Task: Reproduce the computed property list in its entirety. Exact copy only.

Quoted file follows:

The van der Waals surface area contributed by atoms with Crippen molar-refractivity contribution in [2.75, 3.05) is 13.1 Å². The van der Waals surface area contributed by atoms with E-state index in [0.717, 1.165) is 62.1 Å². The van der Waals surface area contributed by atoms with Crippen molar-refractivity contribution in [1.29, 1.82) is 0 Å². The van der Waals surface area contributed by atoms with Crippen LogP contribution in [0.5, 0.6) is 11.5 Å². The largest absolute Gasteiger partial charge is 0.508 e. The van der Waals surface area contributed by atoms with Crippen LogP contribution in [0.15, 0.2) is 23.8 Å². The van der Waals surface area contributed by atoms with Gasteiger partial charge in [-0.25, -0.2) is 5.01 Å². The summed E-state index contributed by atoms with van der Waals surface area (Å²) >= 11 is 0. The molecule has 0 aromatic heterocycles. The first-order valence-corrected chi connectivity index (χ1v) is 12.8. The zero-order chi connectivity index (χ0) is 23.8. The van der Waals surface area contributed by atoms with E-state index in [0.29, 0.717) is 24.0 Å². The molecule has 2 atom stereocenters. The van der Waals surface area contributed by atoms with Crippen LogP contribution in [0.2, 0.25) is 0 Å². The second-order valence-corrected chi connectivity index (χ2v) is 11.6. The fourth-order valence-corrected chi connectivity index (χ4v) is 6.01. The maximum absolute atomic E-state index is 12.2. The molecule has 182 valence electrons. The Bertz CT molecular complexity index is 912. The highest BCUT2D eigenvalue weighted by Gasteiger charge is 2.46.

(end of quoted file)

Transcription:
The van der Waals surface area contributed by atoms with Crippen molar-refractivity contribution in [2.75, 3.05) is 13.1 Å². The van der Waals surface area contributed by atoms with E-state index in [0.717, 1.165) is 62.1 Å². The van der Waals surface area contributed by atoms with Crippen molar-refractivity contribution in [1.29, 1.82) is 0 Å². The van der Waals surface area contributed by atoms with Crippen LogP contribution in [0.5, 0.6) is 11.5 Å². The largest absolute Gasteiger partial charge is 0.508 e. The van der Waals surface area contributed by atoms with Crippen LogP contribution in [0.15, 0.2) is 23.8 Å². The van der Waals surface area contributed by atoms with Gasteiger partial charge in [-0.25, -0.2) is 5.01 Å². The summed E-state index contributed by atoms with van der Waals surface area (Å²) >= 11 is 0. The molecule has 0 aromatic heterocycles. The first-order valence-corrected chi connectivity index (χ1v) is 12.8. The zero-order chi connectivity index (χ0) is 23.8. The van der Waals surface area contributed by atoms with E-state index in [0.29, 0.717) is 24.0 Å². The molecule has 2 atom stereocenters. The van der Waals surface area contributed by atoms with Crippen LogP contribution in [0.2, 0.25) is 0 Å². The second-order valence-corrected chi connectivity index (χ2v) is 11.6. The fourth-order valence-corrected chi connectivity index (χ4v) is 6.01. The maximum absolute atomic E-state index is 12.2. The molecule has 182 valence electrons. The Bertz CT molecular complexity index is 912. The highest BCUT2D eigenvalue weighted by Gasteiger charge is 2.46.